Browsing Archives of Author »Robert Moore«

Thinking about the Sesqui of Strother’s farewell from the army

August 9, 2014

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Around 1:30 p.m. (I’m almost to the very minute when posting this), 150 years ago on this day, David Hunter Strother boarded a train at Harper’s Ferry, bound for Baltimore. He was just taking 20 days leave of absence… but ultimately, it sure appears as if he had had his fill of war. Was it […]

Dissecting a battlefield: on the Sesquicentenial of the Battle of Cool Spring

July 19, 2014

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I attended the first half of the Sesqui commemorative tour at Cool Spring yesterday… and a well-attended event it was (see Craig’s post about it, here). While I enjoyed hearing about the battle that unfolded along the Shenandoah River, I have to say… the infatuation I have with the cultural (pre-war and wartime) settings of […]

One narrow vision… followed by a more remarkable set of 19th century observations by Brantz Mayer

July 11, 2014

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I read, somewhere recently, about how someone holds such low regard for Harper’s Ferry… because… as this person sees things… the site interprets John Brown as a hero. It’s actually odd, but John Brown only crosses my mind a couple of times when I visit (which, as regular readers know, is often) Harper’s Ferry, and when he […]

Valley men rush to the defense of… Washington?

July 8, 2014

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This past weekend, I spent a little time enjoying the “Invasion Stalled” program at Harper’s Ferry. While it did indeed stall… Gen. Jubal Early bypassed Harper’s Ferry, and continued his press toward Washington. Gen. Ulysses Grant, however, didn’t hesitate, and by July 6 had dispatched more troops to deal with Early’s advance. Those extra troops […]

D.H. Strother observes… “negro servants bearing arms”

June 29, 2014

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This afternoon, I spent some time revisiting Strother’s recollections of the early war. As always, “Porte Crayon” never disappoints… Still a civilian at the time, Strother made various notes regarding what he saw on Saturday, June 15, 1861 (153 years ago this month), as Joseph E. Johnston’s Confederates marched through Charles Town, Virginia… Looking along […]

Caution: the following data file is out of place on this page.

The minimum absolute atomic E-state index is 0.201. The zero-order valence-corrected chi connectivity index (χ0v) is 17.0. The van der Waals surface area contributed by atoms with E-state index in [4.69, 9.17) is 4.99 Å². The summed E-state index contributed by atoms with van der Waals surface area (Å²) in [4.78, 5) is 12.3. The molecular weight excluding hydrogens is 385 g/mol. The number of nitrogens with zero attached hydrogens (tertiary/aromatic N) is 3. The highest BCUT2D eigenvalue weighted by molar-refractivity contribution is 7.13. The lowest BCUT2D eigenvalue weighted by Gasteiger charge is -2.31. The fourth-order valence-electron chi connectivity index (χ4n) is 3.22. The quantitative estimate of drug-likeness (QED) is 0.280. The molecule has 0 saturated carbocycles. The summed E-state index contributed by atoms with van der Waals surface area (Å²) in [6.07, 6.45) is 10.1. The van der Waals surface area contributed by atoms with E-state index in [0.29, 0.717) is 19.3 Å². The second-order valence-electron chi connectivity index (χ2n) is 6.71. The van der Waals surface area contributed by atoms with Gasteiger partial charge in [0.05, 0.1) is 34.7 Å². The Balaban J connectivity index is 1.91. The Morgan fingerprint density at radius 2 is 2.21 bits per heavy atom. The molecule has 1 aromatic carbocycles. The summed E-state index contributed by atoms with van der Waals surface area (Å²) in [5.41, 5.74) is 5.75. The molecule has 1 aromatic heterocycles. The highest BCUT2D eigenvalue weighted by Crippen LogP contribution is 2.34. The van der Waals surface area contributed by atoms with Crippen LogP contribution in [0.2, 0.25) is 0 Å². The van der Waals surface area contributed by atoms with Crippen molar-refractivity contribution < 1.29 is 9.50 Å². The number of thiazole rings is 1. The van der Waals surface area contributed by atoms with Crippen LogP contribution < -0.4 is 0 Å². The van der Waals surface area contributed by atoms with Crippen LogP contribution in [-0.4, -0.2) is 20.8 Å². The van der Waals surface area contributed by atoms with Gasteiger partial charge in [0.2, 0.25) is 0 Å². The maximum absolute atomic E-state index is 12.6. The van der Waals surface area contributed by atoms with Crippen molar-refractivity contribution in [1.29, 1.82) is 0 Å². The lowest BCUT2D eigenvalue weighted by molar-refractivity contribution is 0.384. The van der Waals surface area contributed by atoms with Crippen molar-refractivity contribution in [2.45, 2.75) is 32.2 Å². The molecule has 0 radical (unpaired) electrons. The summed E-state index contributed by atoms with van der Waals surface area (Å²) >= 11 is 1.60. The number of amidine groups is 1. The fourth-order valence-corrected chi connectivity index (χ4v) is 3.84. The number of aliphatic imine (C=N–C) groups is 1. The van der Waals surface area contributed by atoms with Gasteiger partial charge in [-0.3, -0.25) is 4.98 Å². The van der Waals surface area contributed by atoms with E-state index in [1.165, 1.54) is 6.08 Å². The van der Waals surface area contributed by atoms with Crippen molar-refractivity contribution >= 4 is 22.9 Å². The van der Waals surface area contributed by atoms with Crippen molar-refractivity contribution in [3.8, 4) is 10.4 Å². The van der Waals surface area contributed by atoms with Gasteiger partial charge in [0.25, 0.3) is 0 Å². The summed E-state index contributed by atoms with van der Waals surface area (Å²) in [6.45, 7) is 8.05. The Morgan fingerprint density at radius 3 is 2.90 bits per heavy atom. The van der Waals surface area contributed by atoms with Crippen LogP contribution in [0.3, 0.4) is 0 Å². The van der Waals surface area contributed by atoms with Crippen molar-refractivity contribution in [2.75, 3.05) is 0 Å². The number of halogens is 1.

A follow-up on Faulkner and his thoughts on slavery

June 22, 2014

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I happened to be passing through Hagerstown yesterday, and had the chance to slip in to the public library for about 2 hours, to browse through older editions of the newspapers. One of my objectives… to look-up articles about Faulkner. What I found didn’t disappoint, including one particular piece that gave a hint as to […]

What might we learn from C.J. Faulkner’s speech of Jan. 1832?

June 19, 2014

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For years, I’ve thought an argument was extremely weak. Descendants defending Confederate ancestors…. that they did not fight for slavery. A lot of folks base it simply on the fact that an ancestor did not own slaves. It’s a poor foundation for an argument, and I don’t recommend it. On the other hand, we have […]

A Father’s Day story with a Sesqui tie-in

June 15, 2014

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It’s ironic, but today is the 150th anniversary of an event that is unique… it’s about fathers… and it happens to fall on Father’s Day. That said, I wish I could say it will leave you with a warm feeling, but… June 15, 1864 was a Wednesday. Of that day, David Hunter Strother remembered Early […]

Strother and the 1st New York Cavalry on African-American Conscripts in Winchester

June 14, 2014

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I’ve been enjoying myself much this morning by reading through David Hunter Strother’s coverage of events from March to June 1864. Whenever I read Strother, I’m never disappointed at his observations and what he is thinking. That said, I’m pretty sure if I actually had the opportunity, this guy would be at the top of […]

A Confederate’s lament over the death of Thackeray

June 7, 2014

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I was recently thumbing through the editions from the last year (1864) of the Southern Literary Messenger, trying to find any traces that might be lingering… evidence of a passion for literature… among Southerners. Not surprisingly, there were the normal pieces associated with the war… not so much literature, in the Scott/Dickens/Irving sense… but… more along the lines of […]

Reflections on D-Day’s 70th

June 6, 2014

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I recall, years ago, asking my grandfather to document his WW2 service in the Navy, and one of the things that stuck out… not only to myself, but clearly to him… was where he was on June 6, 1944. Though he wasn’t off the coast of Normandy, he was on a convoy in the Red […]

“Porte Crayon” in Harrisonburg, June 2, 1864

June 2, 2014

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It’s been an extraordinarily busy past few months, and postings here have suffered mightily for it. That said, last night I happened to “catch-up” with David Hunter Strother, as the Federal army advanced up the Shenandoah Valley toward Staunton. As of June 2, Strother awoke (near New Market) to find his “fine bay horse” gone… […]